Week 10: Geometry and Sewing

How can I differentiate through student product in my classroom?

My group, Math Maniacs, had chosen geometry as our topic. Since I am not teaching math this quarter but I am teaching a sewing class and sewing is full of math I decided to tie the two topics together for my assignment.

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Ms. Top of the World

Look at all the “geometry” in her regalia

My students will investigate geometry in fashion design and clothing construction. They will create pattern for their projects using computer programs and pen and paper, then they will cut out the material and sew the project together. At the end of the class they will do a fashion show Alaska Style.

Here is my Geometry/Sewing Rubric.

  4 (Advanced) 3 (Proficient) 2 (Average) 1(Below Average)
Knowledge and skills specific to project

(Geometry)

 

Defines all key vocabulary, with examples. Recalls all formulas and methods correctly; can explain and apply to other problems. Defines majority of terms, with examples. Majority of formulas and methods applied correctly. Can apply to other problems with some incorrect answers. Definitions and explanations are confusing or incorrect. Some formulas are used correctly. No knowledge evident. There are few correct methods and few correct answers.
Knowledge and skills specific to project

(Sewing)

 

Defines all key vocabulary, with examples. If required, work shows evidence of research on topic or theme. Defines majority of terms, with examples. Shows evidence of research.

 

Definitions and explanations are confusing or incorrect. Shows little evidence of research.

 

No knowledge evident. There is no evidence of research.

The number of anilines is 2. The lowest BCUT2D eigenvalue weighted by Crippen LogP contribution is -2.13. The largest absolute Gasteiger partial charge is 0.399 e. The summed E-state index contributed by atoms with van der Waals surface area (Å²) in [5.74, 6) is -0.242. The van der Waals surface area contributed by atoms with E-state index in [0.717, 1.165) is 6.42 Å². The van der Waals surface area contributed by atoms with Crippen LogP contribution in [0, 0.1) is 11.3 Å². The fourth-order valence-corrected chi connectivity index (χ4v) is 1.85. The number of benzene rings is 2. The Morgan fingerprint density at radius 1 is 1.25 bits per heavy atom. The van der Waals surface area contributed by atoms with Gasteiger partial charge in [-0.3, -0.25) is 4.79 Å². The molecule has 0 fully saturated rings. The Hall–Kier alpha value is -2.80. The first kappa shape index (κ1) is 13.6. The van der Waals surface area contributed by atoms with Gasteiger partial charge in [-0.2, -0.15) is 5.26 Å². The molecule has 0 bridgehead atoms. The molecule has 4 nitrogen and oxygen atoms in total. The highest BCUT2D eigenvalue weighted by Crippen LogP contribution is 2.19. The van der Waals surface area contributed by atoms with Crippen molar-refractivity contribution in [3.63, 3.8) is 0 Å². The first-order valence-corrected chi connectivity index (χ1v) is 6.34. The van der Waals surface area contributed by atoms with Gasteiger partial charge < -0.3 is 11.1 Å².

Measurement/Calculations

 

Uses correct formulas. Includes all calculations and diagrams used for solution. Answers
 are correct. Majority of formulas are correct. Most work is shown. There are some incorrect answers. Some formulas are used correctly. Some work is shown. There are a number of incorrect answers. There are few correct formulas, little work shown, and a small number of correct answers.
Drawing and Modeling

 

Final work meets criteria and exceeds expectations. All elements are included and correctly labeled. Work shows mastery of technique/technical skill. If required, scale and proportion are represented accurately. Final work meets criteria. Majority of elements are included and labeled. Work shows good command of technique/technical skill.

 

Final work is missing important elements. Technique is weak. Scale and proportion are not represented accurately.

 

Did not do work/contribute. Did not attempt to learn technique.

 

Hand Sewing

 

 

Hand sewing is done correctly. Stitches are correct length and width apart. Knots are invisible. Most of the stitches are the correct length or width apart.

 

Stitches are either too long or too wide apart. The knot is not tight or knotted correctly. The stitches are not the correct stitch. Very noticeable.
Cutting

 

Project was cut 100% to the correct size and edges are smooth and even. Project was cut to the correct size 80%, and most of the edges are smooth with only a very few uneven spots

 

Project was not cut (60% off) to the correct size and edges are uneven and jagged Project was not cut (40% off) to the correct size and edges are uneven and jagged
Creativity

 

Student worked steadily on the design elements to personalize and craft their sewing project(s) 100% of the time. Student worked steadily on the design elements to personalize and craft their sewing project(s) 80% of the time. Student put much thought and consideration in the design and improved it when needed Student put thought into the design and drew a pattern 40% of the time